BNSF Logistics, Tri Global Energy join forces for West Texas wind projectFebruary 28, 2014
Bringing West Texas wind power east
On Jan. 29, the switch was flipped on the final segment of the $6.8 billion Competitive Renewable Energy Zone (CREZ) transmission project and it went into service. The project will help bring the growing array of wind power electricity operations in West Texas to the more populous regions along the Interstate 35 corridor. The CREZ project is the Public Utility Commission (PUC) of Texas’ response to a public mandate to increase renewable energy in Texas to serve the electricity needs in the state.
The opening of the new transmission lines will link five CREZ zones from Amarillo in the north to the Edwards Plateau in the south and reach eastward to Dallas-Fort Worth, Waco, Austin and San Antonio.
The new and upgraded high-voltage transmission lines will provide the backbone for what could eventually be as much as 18,450 megawatts (MW) of wind power by 2016, according to the Electric Reliability Council of Texas. ERCOT is studying whether additional enhancements will be needed to support increasing development of wind power expected in the Panhandle region.
The Legislature passed Senate Bill 7 in 1999 which restructured the state’s electricity industry and allowed the Lower Colorado River Authority to offer transmission services to other utilities throughout Texas. As a result of SB 7, the Legislature established a renewable portfolio standard for electric power generation, with the intent to install more than 2,000 megawatts (MW) of generation capacity from renewable energy technologies by Jan. 1, 2009. Through Senate Bill 20 in 2005 the Legislature raised the amount of renewable power generation to nearly 6,000 MW to be installed by Jan. 1, 2015. SB 20 further requires the PUC to set a target of 10,000 MW of renewable generation capacity to be installed by Jan. 1, 2025.
According to ERCOT, Texas has a current wind energy capacity of 10.6 gigawatts (GW). In February of last year, wind generation in Texas set a record of 9,481 MW or 28 percent of total load. – Robert Francis
A. Lee Graham
Months after announcing the nation’s largest wind farm project, Tri Global Energy LLC has joined forced with BNSF Logistics LLC to build a center to supply wind energy components and materials to support West Texas’ burgeoning role as an industry epicenter.
“The reason West Texas is a perfect place for wind energy is all three power grids meet in West Texas,” said Jim Craig, chief marketing officer for BNSF Logistics, a wholly owned Flower Mound-based subsidiary of Fort Worth’s Burlington Northern Santa Fe LLC.
“We can sell it to California, the upper Midwest and Northeast and across the Southwest,” Craig said.
Joining forces makes sense, both companies say. With Tri Global’s wind energy development acumen and BNSF Logistics’ experience in freight movement, the partnership is expected to maximize the region’s ability to move wind farm components in and out of the region as demand causes wind farms to multiply.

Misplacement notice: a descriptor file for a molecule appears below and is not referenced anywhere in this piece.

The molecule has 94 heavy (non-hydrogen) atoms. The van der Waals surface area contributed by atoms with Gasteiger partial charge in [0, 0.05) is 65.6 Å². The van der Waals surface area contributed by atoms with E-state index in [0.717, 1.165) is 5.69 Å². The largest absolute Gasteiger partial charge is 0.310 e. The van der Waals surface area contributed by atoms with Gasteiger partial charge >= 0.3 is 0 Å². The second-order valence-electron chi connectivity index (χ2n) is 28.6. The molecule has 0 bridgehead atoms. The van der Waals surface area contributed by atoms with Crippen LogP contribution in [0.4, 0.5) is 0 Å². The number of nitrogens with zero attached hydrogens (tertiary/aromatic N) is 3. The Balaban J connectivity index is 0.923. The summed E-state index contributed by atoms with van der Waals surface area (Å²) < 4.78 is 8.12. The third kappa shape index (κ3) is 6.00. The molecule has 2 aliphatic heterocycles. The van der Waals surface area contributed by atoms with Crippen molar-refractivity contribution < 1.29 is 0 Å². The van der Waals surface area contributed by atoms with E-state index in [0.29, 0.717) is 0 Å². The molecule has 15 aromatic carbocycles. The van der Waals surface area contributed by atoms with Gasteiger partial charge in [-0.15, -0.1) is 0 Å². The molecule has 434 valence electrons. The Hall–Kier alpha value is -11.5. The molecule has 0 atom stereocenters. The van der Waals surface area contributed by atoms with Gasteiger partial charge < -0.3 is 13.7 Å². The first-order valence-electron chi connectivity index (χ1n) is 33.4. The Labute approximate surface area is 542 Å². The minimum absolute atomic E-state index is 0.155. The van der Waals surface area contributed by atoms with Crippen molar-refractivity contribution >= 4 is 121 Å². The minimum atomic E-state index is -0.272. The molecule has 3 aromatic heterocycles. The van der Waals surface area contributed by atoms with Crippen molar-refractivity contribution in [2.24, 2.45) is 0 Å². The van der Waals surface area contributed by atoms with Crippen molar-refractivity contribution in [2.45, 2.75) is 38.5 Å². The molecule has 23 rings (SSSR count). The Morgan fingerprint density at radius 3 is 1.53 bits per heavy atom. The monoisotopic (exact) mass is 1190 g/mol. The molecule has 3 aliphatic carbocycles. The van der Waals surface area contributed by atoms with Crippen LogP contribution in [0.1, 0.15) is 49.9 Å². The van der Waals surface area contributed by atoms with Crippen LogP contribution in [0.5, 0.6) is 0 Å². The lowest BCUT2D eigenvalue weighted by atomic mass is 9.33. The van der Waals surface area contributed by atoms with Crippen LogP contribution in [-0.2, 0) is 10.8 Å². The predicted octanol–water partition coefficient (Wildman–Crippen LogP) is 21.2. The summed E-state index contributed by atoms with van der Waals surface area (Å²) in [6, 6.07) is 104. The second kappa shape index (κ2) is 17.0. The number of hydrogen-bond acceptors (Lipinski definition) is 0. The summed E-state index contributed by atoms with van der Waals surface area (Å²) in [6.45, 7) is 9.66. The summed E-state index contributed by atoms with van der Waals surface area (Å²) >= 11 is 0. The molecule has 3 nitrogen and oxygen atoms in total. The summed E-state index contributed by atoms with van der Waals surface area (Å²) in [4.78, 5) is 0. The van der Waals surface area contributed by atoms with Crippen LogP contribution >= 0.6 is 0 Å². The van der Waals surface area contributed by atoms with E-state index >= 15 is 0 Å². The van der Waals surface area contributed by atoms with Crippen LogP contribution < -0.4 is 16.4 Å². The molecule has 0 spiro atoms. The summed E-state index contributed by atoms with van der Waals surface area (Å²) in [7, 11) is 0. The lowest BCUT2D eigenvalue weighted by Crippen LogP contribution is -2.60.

The newly announced agreement calls for both companies to align resources, market knowledge and industry relationships to support BNSF Logistics’ development of Tri Global Energy’s West Texas Wind Energy Logistics Center, as the planned project is called. The center will be located north of Lubbock, according to BNSF Logistics officials.
Covering 40 acres, the initial stage is only the beginning; BNSF Logistics holds the option on the entire 200-acre site. When fully developed, the property is expected to receive, store and load out hundreds of turbine components arriving by rail and truck each month. The components come from China, Brazil and other countries.
The logistics center is expected to open in late April or early May and start receiving large volumes of components in 2015, Craig said.
Wind blades 100 feet long and 20 feet wide have become part of the West Texas horizon as they generate energy for communities hundreds of miles away.
But does demand exist in Fort Worth and the rest of North Texas?
“We’re already seeing it,” said Craig.
“We’re already using wind energy in Texas as it is because it’s put into the power grid along with more traditionally generated electricity,” Craig said.
Economic conditions now seem to favor wind energy production. According to Tri Global, the cost per megawatt is approaching a level that will make wind energy developers less reliant on subsidies or tax credits.
Companies building rotor blades and other wind farm components already are discussing moving those products through the planned West Texas logistics center. They have expressed interest in the facility’s component trans-loading and in-transit product handling, according to Tri Global officials.
“West Texas has emerged as the bulls-eye for wind energy projects in North America,” said John Billingsley, Tri Global Energy’s CEO, commenting in a news release. He cited “ideal” wind speeds, geography and location at the nexus of the nation’s three power grids as reasons for that status.
Sharing that enthusiasm is Ray Greer, BNSF Logistics president. “We are committed to meeting the unique needs of the wind energy industry, and our agreement with Tri Global is a strong vote of confidence in our approach,” Greer said.